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SINCE the onset of the Covid-19 pandemic, businesses all over the country have had to weather the economic impacts of physical distancing and lockdown measures. But if there is one key lesson to be learnt, it is that for businesses, the adoption of digital technologies is no longer optional.
The pandemic has helped accelerate the digitalisation of front-end business processes like digital marketing and e-commerce as movement restrictions changed consumer spending behaviour.
The closure of bricks-and-mortar stores and risk of infection have led consumers to gradually shift towards online purchases, which, in turn, supported the growth in Malaysia’s e-commerce market.
Last year, Malaysia’s e-commerce value soared by 33% to RM896 billion after registering an income of RM675 billion in 2019, according to latest data from the Department of Statistics Malaysia.
Nonetheless, the overall state of digital adoption among Malaysian businesses has not been really encouraging.
Even before the pandemic, World Bank data shows that Malaysia’s businesses have underperformed in terms of digitalisation relative to most of its Asean peers such as Thailand, the Philippines, Vietnam and Singapore.
Around 77% of small and medium enterprises (SMEs) in Malaysia remain at the basic digitalisation stage, according to estimates from consulting firms.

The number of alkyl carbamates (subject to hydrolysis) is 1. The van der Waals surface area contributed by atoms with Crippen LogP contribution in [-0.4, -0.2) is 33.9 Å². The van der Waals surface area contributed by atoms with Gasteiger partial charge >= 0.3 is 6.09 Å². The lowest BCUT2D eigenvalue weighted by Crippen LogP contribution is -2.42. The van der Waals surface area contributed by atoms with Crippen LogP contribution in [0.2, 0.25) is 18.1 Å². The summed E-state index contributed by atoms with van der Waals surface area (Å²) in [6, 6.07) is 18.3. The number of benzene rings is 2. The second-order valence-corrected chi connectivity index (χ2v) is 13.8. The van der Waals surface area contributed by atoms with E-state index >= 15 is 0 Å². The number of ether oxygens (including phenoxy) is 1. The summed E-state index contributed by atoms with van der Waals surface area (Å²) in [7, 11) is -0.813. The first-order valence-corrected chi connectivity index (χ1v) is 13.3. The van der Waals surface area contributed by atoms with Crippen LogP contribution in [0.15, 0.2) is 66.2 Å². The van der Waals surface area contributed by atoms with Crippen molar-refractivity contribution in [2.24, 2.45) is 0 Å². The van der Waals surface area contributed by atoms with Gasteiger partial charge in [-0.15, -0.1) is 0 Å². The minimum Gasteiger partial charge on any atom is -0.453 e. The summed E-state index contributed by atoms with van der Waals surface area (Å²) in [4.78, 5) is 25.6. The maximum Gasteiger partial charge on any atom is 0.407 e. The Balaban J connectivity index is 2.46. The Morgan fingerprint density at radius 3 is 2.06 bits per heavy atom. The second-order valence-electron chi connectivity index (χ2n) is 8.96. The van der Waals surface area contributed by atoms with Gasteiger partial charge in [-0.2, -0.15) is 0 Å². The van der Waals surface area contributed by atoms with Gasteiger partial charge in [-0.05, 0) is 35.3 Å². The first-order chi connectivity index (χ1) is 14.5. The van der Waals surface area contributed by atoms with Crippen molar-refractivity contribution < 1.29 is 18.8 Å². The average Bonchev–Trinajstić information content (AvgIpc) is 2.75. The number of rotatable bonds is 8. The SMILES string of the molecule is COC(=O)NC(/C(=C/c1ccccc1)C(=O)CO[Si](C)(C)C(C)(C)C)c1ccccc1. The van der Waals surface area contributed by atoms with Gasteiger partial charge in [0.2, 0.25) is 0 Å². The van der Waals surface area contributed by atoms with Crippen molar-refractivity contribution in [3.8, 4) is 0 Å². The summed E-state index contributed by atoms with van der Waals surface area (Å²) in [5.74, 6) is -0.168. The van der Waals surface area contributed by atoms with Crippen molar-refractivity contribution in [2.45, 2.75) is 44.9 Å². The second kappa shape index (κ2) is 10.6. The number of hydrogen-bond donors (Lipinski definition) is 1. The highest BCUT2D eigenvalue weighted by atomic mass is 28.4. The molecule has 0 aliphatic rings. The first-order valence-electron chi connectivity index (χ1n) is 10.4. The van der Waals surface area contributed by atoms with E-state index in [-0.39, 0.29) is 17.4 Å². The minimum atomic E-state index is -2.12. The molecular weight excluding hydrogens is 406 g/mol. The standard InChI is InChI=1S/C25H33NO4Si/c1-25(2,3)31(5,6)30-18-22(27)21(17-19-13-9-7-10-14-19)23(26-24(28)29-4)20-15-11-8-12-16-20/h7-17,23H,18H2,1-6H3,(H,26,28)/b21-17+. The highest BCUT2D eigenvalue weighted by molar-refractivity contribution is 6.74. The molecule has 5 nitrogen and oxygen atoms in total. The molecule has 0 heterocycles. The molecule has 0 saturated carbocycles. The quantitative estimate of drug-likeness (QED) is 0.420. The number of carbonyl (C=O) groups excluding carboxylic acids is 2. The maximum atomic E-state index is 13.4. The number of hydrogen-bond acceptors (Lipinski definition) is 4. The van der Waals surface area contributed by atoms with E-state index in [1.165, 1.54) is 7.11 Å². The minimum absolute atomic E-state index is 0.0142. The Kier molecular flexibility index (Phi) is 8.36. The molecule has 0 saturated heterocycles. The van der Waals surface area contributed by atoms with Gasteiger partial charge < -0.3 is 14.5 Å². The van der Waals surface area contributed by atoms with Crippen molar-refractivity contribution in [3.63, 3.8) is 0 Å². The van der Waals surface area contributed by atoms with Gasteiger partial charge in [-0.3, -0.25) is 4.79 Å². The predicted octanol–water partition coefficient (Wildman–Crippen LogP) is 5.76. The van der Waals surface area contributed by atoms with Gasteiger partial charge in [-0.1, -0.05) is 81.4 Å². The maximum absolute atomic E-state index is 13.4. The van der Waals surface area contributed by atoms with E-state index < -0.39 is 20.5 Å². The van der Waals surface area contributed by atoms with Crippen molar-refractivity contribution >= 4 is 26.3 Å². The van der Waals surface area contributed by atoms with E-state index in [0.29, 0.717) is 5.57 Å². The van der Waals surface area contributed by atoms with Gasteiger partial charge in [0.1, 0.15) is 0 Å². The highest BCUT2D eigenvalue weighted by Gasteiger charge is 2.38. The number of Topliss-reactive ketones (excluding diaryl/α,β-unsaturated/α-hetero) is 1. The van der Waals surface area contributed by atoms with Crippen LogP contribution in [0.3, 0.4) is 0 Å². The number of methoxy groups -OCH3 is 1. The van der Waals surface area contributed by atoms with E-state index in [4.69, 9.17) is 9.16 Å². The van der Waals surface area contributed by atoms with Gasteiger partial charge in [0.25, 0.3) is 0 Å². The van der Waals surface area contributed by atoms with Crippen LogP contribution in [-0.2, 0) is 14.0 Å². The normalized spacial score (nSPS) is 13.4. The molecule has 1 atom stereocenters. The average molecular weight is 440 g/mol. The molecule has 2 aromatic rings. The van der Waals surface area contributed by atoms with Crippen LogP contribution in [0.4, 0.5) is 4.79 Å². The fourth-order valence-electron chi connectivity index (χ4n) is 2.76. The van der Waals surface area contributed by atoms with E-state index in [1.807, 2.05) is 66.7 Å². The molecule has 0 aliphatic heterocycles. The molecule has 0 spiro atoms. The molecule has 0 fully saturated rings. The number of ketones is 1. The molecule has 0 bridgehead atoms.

One of the measures showing the lag in business digital adoption can be observed from those with web presence. While there has been an increase in share, only 53.9% of overall establishments has web presence in 2019 (2017: 37.8%).
For those that have adopted technologies in their businesses, a majority of them use technologies on social media (60%) and mobile internet (63.8%) while only a small minority explored frontier technologies like data analytics (6.3%). This is supported by a survey commissioned by SME Corporation and Huawei Technologies, which reveals that usage of internet of things, cloud computing and data analytics is uncommon among micro, small and medium enterprises.
Moreover, there exists a large digital divide between firms and regions.
While anecdotal evidence may suggest that more businesses are adopting digital technologies because of the pandemic, this is more likely for the large firms. Many SMEs are still ill-equipped to make the transition towards digitalisation.
Indeed, according to news reported by Malaysiakini, a study conducted by SME Association of Malaysia reveals that only 26% of SMEs had chosen digital technologies as their main post-pandemic growth strategy. The majority of SMEs (57%) have not even started efforts towards digitalisation.
Additionally, digital adoption also appears to be concentrated only in certain sectors and states. For example, incomes from and spending on e-commerce have been significantly contributed by manufacturing and services sectors.
On state level, digital economy measured by certain indicators (that is, e-commerce) is driven by the developed states – Selangor, Kuala Lumpur, Johor and Penang.